Speculation in the white cube
In the mid-2000s graphic design was openly flirtatious with fine art. The designer Daniel Eatock was working under his motto “Say YES to fun & function & NO to seductive imagery & colour!” while continuously designing logos for the reality show Big Brother in the UK. He became a figure that could comfortably move from commercial design to self-initiated, process-driven works exhibited in the art gallery. It also highlighted an increased interest by design in and as performance, with Åbäke being an important example. With a different approach, M/M Paris was also an emerging studio openly crossing from design to art, as documented in Design and Art (2008). But this blurriness did not really fade. With severe cuts to arts funding as a consequence of the austeriterian politics spread across Europe, museums and art galleries became the remaining (semi)public platforms that allowed designers to display their research. The artist James Bridle won the Design of the Year award by the Design Museum, while his anachronistic term New Aesthetic tried to give a name to work that illustrates the presence of the internet and digital technology in the physical world. But if the presence of drones in the art gallery is not new – let alone digital technology in the built environment – why call it “new”?
It is common to hear designers saying that they do not judge nor are in the business of criticising their colleagues’ work. This is good PR. It allows the always-tight circuit of graphic designers, clients, conferences and exhibitions to remain filled with smiles and polite, respectful nods. As a consequence, there is no generation of public debate, and the design press predominantly excels at what it does best: celebratory press-releases and descriptive news, peppered with some sentences by the designers themselves describing and validating their own work. But while in great scale this reality is largely accepted with indifference and disbelief, can critical and speculative designers adopt the same mantra? This is possible when the clients are museum directors and curators, magazine editors, publishers and event organisers. It should not come as a surprise that the vicious cycle repeats itself: <3, press-releases, RTs and friendly-FAVs ensure that smiles and polite, respectful nods generate virtually no public discourse and criticism of graphic design work produced under the banner of these terms.
If a designer or studio is investigating a social, political and cultural issue, there is little time left to publicly debate and question the effectiveness, success or shortfalls of that research. After all, there is already plenty of deviation from mainstream design and investment in an expanded role of the designer as researcher, writer, critic, curator. But can the expanded role of the designer come at the cost of the visual? In such a scenario, that contribution to knowledge is secondary – it is a prop to engage in larger issues... the ones that really matter. The goal is to generate debate. Second – and even though the goal is to generate debate – it is not good to expose oneself and be publicly self-critical. This is bad PR. But if even critical and speculative designers are not self-critical, what hope is left for the other 99% of graphic design? And, if the visual articulation of the work is seen as a collateral damage, a neglectable abstraction to invoke important ideas, how can graphic design mature if the visual means through which it investigates and reflects are not scrutinised?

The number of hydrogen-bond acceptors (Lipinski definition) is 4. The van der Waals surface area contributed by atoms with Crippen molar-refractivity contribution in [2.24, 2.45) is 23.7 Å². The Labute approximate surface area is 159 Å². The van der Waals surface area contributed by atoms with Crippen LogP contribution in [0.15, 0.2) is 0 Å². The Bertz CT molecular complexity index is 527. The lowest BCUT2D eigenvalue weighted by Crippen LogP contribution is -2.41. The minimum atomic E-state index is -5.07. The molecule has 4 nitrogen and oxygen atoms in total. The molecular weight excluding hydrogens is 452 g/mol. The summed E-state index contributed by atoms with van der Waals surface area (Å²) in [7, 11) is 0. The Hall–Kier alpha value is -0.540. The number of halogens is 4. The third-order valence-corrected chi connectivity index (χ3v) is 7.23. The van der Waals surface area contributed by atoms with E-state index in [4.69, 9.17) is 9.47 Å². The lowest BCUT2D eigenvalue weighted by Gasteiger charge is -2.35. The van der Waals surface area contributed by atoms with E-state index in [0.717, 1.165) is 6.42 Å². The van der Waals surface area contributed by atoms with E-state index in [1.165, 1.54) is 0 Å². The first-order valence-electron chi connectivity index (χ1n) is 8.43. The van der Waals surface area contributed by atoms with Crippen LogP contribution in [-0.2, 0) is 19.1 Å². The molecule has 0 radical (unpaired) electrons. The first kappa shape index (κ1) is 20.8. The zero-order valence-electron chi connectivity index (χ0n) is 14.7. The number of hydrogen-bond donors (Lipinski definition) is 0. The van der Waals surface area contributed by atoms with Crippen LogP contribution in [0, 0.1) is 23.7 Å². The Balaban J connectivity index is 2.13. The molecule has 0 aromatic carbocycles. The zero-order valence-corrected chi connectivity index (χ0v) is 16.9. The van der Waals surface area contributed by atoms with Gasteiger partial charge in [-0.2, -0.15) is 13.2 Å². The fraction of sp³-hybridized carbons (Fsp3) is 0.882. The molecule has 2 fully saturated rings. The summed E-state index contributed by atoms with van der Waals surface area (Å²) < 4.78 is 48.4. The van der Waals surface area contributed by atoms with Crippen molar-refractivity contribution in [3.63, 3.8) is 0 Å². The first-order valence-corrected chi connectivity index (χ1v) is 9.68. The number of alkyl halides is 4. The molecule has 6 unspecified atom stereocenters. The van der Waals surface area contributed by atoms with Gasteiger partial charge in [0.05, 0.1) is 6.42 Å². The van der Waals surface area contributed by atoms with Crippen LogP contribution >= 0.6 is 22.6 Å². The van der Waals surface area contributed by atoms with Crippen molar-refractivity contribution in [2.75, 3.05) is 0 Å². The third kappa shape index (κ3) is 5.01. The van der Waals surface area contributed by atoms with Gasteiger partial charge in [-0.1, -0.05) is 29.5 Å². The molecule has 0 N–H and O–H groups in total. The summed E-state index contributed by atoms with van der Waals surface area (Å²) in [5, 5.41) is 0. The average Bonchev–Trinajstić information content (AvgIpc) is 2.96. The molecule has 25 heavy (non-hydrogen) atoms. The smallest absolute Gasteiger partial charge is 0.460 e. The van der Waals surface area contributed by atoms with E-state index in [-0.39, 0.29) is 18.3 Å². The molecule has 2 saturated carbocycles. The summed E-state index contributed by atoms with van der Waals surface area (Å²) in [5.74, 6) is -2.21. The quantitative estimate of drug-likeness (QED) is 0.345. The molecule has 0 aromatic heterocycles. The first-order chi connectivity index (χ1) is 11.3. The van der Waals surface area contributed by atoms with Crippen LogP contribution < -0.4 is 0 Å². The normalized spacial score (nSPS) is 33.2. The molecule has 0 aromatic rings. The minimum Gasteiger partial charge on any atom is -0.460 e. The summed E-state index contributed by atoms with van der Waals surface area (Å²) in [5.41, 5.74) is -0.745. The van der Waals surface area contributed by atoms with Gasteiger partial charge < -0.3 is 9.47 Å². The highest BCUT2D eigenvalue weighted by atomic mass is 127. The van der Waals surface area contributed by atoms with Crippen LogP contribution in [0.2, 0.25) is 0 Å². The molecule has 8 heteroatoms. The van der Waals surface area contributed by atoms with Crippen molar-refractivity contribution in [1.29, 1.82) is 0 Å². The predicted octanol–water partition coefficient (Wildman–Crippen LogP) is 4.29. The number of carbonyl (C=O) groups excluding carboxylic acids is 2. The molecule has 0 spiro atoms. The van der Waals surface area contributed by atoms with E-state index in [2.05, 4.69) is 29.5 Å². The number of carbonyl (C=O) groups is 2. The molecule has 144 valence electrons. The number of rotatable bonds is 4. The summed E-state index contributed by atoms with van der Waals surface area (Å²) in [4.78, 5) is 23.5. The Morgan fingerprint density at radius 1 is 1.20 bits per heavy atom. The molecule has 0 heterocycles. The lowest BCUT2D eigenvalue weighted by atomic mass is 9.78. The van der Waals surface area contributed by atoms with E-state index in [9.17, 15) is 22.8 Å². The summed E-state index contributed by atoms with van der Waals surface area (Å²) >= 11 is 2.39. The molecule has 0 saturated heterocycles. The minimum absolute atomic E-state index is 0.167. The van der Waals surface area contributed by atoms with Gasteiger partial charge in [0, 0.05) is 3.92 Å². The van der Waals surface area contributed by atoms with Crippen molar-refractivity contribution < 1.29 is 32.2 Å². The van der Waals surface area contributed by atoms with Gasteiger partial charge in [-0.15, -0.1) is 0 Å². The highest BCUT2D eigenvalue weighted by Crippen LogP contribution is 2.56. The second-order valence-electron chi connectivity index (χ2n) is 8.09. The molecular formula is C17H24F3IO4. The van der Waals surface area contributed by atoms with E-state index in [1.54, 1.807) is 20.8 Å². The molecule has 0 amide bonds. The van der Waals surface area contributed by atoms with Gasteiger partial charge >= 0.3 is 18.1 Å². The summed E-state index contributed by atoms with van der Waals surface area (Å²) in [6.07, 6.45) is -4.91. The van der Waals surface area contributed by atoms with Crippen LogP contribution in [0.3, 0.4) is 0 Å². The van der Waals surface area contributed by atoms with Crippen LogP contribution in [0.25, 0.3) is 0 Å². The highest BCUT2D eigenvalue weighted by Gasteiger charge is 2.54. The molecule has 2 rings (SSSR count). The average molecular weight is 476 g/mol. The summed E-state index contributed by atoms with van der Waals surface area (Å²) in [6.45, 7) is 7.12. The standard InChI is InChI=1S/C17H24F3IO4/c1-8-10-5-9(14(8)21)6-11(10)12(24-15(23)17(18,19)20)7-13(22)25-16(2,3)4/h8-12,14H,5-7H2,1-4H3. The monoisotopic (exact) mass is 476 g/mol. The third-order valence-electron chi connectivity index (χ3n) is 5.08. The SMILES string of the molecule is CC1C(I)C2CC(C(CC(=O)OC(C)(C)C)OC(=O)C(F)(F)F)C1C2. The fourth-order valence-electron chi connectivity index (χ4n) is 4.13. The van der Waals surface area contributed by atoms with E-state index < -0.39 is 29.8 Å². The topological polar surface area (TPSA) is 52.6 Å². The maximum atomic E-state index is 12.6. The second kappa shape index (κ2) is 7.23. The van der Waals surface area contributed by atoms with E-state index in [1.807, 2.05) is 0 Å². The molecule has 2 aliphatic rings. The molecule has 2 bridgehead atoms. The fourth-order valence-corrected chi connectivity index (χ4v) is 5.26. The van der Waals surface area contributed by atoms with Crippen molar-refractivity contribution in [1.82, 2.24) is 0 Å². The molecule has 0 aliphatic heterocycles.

In the age of surveillance and ‘The Internet of Things,’ it is unsurprising that there is a recurrent visual suggestion of camouflage, blurriness and a penchant to vaguely invoke the nefarious presence of technology in our lives with a cool, laid-back revivalism of anti-design with stretched typefaces, glitches, Photoshop brushes and abstract, morphed geometric shapes that leave little to no room for negotiation with the audience. The work of the Design Displacement Group – who claims it is designing twenty years in the future – is one example of this. The vagueness of the visual vocabulary in use does not allow entry points for the audience to deal with reality or the often-blurry line with virtuality. Instead, it literally illustrates a state of indefinability, but without providing insight into its mechanics. In this sense, the term critical design is not useful to do short, temporary briefs, retrofitted in curricula as buzzword and promote design summer schools. Instead, it can be an opportunity to study and question what is at its base: politics, ideology, criticism. This will, too, allow to trace lineages, potential connections, influences and strategies, from Paul Schuitema to Wild Plakken, Mieke Gerritzen to the work of Maureen Mooren and Daniel van der Velden and later Metahaven, to vaporwave, netart, and from Pinar & Viola and Slavs and Tatars to the predictable visual style Idea 366 (2014) labels as ‘post-internet’, to name just a few. This will make sure that the visual vocabulary in use is critical, not criticool.